The consumer insights consultancy BVA BDRC, and Alligator Digital – a consumer research, behavioural and digital services company -have been tracking consumer behaviour and sentiment during the Covid-19 crisis and their latest study demonstrates the nuances that sit below the headline media and financial figures. In their April 9 weekly update, the companies show that while 55% of people in the UK say they are watching more linear TV, 5% are watching less, and while 54% are watching more on-demand, 4% are watching less. Overall, the net gains are reflected in the higher viewing figures being recorded, of course.
The study also shows that while nearly half of people have been hit financially by the crisis, 7% of consumers are in occupations which have seen some upside, leaving them better off. Another 29% of respondents say the crisis has not really affected them and is unlikely to do so.
One of the features of coronavirus for the media industry is that viewing is up but advertising spend is being hit, due to the economic contraction. BVA BDRC and Alligator Digital demonstrate the problem for the advertising market. For example, when it comes to thinking about foreign holidays and overseas destinations that you would like to visit, 46% of people are doing this less than normal, while 21% are doing it more. For viewing or reading content about travel, 43% are doing it less and 13% are doing it more.
The research also finds that UK citizens are not yet seriously starting to plan for “the day after” the crisis – at least not when it comes to making holiday or travel plans. According to the update – Tracking Consumer Sentiment on the Impact of COVID-19, 9th April 2020 – UK consumers anticipate an average of 5.2 months before they plan or book their next UK break. When it comes to overseas holidays, the average time before the activity (as conveyed and estimated by consumers) will be 5.3 months until planning and 5.9 months before booking.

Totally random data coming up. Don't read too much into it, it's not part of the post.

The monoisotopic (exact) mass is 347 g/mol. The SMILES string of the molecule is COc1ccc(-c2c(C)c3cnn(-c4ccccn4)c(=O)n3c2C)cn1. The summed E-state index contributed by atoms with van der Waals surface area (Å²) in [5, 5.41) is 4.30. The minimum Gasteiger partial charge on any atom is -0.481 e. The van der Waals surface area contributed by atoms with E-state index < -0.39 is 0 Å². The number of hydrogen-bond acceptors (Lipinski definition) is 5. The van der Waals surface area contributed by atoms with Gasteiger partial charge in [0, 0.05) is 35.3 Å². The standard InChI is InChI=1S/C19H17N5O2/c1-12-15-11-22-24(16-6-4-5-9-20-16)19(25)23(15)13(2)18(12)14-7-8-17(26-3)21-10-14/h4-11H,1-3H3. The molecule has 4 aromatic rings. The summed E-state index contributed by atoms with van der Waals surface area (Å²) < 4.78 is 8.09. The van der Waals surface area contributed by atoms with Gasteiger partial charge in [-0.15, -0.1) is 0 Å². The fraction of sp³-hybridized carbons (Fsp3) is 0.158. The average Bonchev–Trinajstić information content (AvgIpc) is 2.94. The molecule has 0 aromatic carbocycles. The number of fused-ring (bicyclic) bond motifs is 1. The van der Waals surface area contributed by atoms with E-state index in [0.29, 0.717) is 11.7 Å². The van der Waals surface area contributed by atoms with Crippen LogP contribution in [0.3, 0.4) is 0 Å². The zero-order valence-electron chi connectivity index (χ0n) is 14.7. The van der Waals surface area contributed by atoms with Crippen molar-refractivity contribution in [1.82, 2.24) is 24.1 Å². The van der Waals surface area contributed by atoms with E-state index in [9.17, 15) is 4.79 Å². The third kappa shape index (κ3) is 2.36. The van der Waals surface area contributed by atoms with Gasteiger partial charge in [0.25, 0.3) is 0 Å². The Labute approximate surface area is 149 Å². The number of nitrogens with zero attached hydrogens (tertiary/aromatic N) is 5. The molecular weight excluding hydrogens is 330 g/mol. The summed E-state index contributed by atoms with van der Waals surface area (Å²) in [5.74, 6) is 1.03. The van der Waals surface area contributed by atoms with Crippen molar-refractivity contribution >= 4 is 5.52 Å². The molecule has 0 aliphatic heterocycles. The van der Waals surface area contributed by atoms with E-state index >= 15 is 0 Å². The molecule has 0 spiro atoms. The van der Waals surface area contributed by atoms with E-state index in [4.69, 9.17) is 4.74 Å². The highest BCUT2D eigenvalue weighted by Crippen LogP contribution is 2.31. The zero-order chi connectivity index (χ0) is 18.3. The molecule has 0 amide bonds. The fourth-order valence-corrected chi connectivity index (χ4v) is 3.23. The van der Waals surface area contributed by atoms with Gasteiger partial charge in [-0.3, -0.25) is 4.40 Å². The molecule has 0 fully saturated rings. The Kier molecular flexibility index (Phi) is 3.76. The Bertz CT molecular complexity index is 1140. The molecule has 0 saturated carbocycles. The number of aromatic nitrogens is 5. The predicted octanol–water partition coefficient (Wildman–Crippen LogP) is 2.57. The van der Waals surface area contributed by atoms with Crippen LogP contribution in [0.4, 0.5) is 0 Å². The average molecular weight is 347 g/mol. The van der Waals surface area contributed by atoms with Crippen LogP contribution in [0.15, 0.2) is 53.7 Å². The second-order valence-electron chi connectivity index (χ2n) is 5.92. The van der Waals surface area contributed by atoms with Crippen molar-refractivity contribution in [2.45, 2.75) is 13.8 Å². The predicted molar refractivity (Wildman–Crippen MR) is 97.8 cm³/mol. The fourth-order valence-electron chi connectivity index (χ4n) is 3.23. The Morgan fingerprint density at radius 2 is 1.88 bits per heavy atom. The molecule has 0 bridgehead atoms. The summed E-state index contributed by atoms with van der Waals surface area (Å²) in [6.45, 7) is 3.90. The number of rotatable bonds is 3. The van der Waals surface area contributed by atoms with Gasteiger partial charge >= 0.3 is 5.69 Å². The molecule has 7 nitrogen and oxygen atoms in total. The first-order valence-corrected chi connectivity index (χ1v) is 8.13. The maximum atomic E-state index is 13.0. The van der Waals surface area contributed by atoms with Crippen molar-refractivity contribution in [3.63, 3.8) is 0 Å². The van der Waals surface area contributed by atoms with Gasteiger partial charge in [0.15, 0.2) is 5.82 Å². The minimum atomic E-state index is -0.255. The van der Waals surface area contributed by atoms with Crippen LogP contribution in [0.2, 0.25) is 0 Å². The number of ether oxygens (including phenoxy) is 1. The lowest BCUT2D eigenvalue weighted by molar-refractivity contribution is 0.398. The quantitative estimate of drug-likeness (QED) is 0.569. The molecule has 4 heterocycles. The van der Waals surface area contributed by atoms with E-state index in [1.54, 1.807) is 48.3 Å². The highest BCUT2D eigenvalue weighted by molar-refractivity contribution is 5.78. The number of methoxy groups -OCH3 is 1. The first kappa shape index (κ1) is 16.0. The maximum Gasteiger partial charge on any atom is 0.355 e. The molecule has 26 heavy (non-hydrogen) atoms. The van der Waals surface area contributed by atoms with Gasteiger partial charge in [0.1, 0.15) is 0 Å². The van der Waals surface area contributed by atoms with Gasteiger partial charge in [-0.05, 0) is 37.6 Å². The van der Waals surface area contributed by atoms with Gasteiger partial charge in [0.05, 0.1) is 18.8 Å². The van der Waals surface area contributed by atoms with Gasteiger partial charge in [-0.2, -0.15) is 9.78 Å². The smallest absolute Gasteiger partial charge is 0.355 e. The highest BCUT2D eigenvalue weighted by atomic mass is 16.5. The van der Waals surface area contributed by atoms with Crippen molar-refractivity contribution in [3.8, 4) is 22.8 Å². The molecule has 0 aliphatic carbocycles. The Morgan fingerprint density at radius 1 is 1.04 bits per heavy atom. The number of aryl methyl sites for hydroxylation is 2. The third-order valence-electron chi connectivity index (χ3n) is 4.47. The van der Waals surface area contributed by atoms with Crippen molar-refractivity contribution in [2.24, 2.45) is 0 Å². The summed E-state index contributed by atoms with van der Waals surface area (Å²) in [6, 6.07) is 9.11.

The data on when consumers expect to engage in certain leisure activities again are sobering – showing 4.1 months before some serious shopping, five months before visiting a restaurant, 5.2 months before visiting the cinema and 5.3 months to the date they expect a day visit to a visitor attraction. 30% of people expect to go shopping in the next three months.
So, what are the main things UK consumers want to do as soon as the crisis is over? A word graph compiled by BVA BDRC and Alligator shows the dominance of ‘family’ and ‘friends’, then ‘holiday’, ‘pub’, ‘shopping’, ‘visiting’, ‘meeting’, ‘restaurant’, ‘eating’, ‘meal’, ‘visit’, and ‘booking’. ‘Cinema’ leads ‘gym’, ‘restaurants’ and ‘coffee’ in the middle stages of the list, with ‘travel’/‘travelling’, ‘clothes’ and ‘spending’ following in their wake.
An emotion word graph shows ‘relief’ and ‘happy’ way out in front, with ‘excited’ and ‘freedom’ following, but ‘cautious’ and ‘nervous’ also featuring highly.
When describing their personal financial situation during the crisis, the nuances were clear again. In the 18-35 age group, 10% of people describe themselves as ‘one of the lucky ones’ who is actually better off than before the crisis – and that is a higher proportion than in any other age group. Yet 18-35s also contains the joint-highest proportion who say they have been ‘hit hard’, with 22% characterising their situation like this. 22% of people aged 36-45 also said they have been hit hard. The ‘hit hard’ figure is 12% among 46-64 year-olds and 9% for over-65s.
Plenty of people say they ‘are alright – the pandemic has not really affected me’ and that they are pretty confident that it will not. The figures here are: 18-35s, 21%; 36-45s, 24%; 46-64s, 27%; Over-65s, 47%.
Interested in the implications of coronavirus on the media/entertainment/advertising sectors?
Then check out The Future of TV Advertising UK, the locked-down, all-digital, one-day thought leadership conference stream – where a whole session is dedicated to the impact of coronavirus and how the advertising buy and sell sides can mitigate against another Black Swan event. You can see the session details here. The full agenda is here. The event is being streamed on April 30, and Videonet is a media partner.